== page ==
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How Are You Responding to the Financial Train Wreck?

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How did you do with last week's challenge? Did you stick with fear and upset or did you find little things to focus on that made a difference? Even a small difference?

As fear and panic about the most recent financial perturbations seem to be spreading across the globe, have you found yourself caught up in the fear and panic as well? I know I have and it certainly can be scary. More accurately stated, I have focused on the negative goings on and have scared myself, and with apparent good reason. I know I have personally lost a large chunk of my savings over the past couple of years and my client work has dwindled as well, all of which makes it pretty easy to be scared.

However, I am "fortunate" enough to have been through several instances of "misfortune" in my life, starting as a kid, and extending through my adult years. One thing I have learned over and over again, is that "stuff" happens and the real key to handling the stuff isn't the stuff itself, but how I choose to respond.

So, once again, please forgive the blunt approach here -- it doesn't matter what happens to you, as much as it matters how you respond.

I know of which I speak, so allow me a bit of a shaggy dog story to provide some context.

By the time I was 18, my family had gone through bankruptcy twice -- not that we had all that much to start with -- just a 1200 square foot house and a few modest furnishings. Ozzie and Harriet were definitely uptown from us. That disappeared as my Dad tried to transition from employee to small business owner. Great craftsman, lousy businessman.

I wound up working 40 hours a week through most of my high school years, first mowing lawns after school and on weekends, progressing through a stint flipping burgers at the local A&W Root Beer and finally landing at Peninsula Music Center, selling records, guitars and sheet music. All that I earned went to supporting the family.

Perhaps surprisingly, I had a blast during this time. Sure, there was a lot of work and we had to find creative ways to feed the family on a few bucks a day. But heck, I didn't spend much time comparing our lot to the more fortunate families we knew. I just enjoyed busting my tail on those lawns and it was sheer heaven to wind up working for Chet and Betty Lane at the Music Center.

I wound up going to University of California at Davis, with a promise from my Dad that he would find the money to get me through. Well, that fell apart when he collapsed the first day of classes, wound up with leukemia and died within six months of being diagnosed. Enter bankruptcy number three thanks to one of those big insurance companies which denied both health and death benefits claiming his leukemia was a "pre-existing condition" withheld at the time he applied for the policies. Never mind that he took out the policies 19 years earlier. (Does this kind of financial abuse sound familiar?)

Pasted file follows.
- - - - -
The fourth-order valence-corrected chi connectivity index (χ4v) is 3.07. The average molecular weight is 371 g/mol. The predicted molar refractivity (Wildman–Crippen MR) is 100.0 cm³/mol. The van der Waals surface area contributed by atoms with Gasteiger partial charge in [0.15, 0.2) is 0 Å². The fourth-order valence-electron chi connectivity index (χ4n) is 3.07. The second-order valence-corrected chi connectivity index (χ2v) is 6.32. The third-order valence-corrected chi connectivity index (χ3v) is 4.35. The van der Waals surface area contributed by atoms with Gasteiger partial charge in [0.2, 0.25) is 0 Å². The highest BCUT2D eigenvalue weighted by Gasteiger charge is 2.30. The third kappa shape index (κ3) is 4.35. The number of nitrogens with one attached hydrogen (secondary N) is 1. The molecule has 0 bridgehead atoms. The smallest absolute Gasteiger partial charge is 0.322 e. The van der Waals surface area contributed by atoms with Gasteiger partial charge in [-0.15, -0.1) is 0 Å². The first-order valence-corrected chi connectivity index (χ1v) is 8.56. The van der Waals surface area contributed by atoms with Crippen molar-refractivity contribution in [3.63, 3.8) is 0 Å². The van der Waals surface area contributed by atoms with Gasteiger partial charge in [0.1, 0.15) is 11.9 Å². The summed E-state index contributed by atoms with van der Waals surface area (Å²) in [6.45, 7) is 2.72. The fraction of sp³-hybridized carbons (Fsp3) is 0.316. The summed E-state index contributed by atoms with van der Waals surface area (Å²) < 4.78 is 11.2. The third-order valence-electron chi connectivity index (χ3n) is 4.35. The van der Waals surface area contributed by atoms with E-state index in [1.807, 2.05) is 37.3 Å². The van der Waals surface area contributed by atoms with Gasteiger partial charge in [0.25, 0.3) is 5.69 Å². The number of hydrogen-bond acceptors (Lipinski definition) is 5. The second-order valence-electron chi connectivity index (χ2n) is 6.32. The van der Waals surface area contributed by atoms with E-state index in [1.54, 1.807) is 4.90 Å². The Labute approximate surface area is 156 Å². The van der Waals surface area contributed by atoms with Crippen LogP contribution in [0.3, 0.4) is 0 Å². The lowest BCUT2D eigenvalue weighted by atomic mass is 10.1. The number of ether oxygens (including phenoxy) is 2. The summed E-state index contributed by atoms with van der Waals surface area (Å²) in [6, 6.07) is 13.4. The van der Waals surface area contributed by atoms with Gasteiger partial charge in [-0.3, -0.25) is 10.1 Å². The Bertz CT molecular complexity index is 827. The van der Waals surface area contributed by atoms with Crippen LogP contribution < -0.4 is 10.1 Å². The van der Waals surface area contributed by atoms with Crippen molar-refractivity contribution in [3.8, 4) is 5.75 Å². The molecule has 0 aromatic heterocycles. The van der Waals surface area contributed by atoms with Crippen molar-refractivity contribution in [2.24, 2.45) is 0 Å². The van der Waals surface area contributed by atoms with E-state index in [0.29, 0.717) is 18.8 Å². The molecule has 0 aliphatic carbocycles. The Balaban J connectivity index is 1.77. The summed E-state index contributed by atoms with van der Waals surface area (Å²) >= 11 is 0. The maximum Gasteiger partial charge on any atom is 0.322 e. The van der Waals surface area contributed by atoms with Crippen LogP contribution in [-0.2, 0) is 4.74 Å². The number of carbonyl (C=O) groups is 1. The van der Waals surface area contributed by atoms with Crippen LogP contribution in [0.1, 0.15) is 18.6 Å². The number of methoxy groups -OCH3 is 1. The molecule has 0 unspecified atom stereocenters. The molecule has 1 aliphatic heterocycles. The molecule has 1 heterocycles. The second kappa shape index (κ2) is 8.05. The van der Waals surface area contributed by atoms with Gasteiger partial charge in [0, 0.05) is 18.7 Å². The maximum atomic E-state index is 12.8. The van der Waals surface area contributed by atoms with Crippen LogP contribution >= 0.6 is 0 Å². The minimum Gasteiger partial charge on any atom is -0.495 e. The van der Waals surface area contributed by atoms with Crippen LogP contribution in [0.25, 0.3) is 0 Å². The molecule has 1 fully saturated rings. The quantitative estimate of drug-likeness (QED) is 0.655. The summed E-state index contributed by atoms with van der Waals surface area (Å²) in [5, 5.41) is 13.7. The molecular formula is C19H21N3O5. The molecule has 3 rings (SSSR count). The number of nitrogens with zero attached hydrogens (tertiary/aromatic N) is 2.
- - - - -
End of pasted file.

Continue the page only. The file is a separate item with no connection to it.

Back to working full time, this time in the school cafeterias washing pots and dishes. By the time I was a junior, things got a bit more complicated when I couldn't find housing I could afford, and wound up living in my car for a while. I literally lived on $1 a day.

The point of this little tale, is that I know a bit about getting through what some would call difficult times, and I would like to share some of these lessons with you over the next few weeks.

Let's start with this little teaser about fear.

Recently, I was teaching a class and after about 90 minutes, I asked everyone how they were feeling. The participants responded that things were good and that they were enjoying the class. I then asked them if they were aware of financial situation spreading across the globe. Of course everyone was. I then asked who had been impacted negatively, and just about every hand went up. From there, it was pretty easy to point out that despite what the press is calling global panic, everyone here had been doing just fine -- at least they were doing fine until they were reminded about the "crisis."

So, how do you go from "just fine" to "panic and crisis?" Well, that's the whole point. What if the only difference between "just fine" and "panic and crisis" is a question of focus and what you tell yourself? That's not to say that you may not be in the midst of financial hardship right now; it is to say that, in the paraphrased words of Viktor Frankl, "Freedom is that point in time just after they do something to you, and just before you choose your response."

What are you choosing these days? What focus do you have to help you through? What difference can you make in your own life?

I'd love to hear from you so please do leave a comment here or drop me an email at Russell (at)

If you want more information on how you can apply this kind of reframing to your own life, how you can take a few simple steps that may wind up transforming your own life, please download a free chapter from my new book, Workarounds That Work. You'll be glad you did.

You can buy Workarounds That Work here.

Russell Bishop is an educational psychologist, author, executive coach and management consultant based in Santa Barbara, Calif. You can learn more about my work by visiting my website at You can contact me by e-mail at Russell (at)

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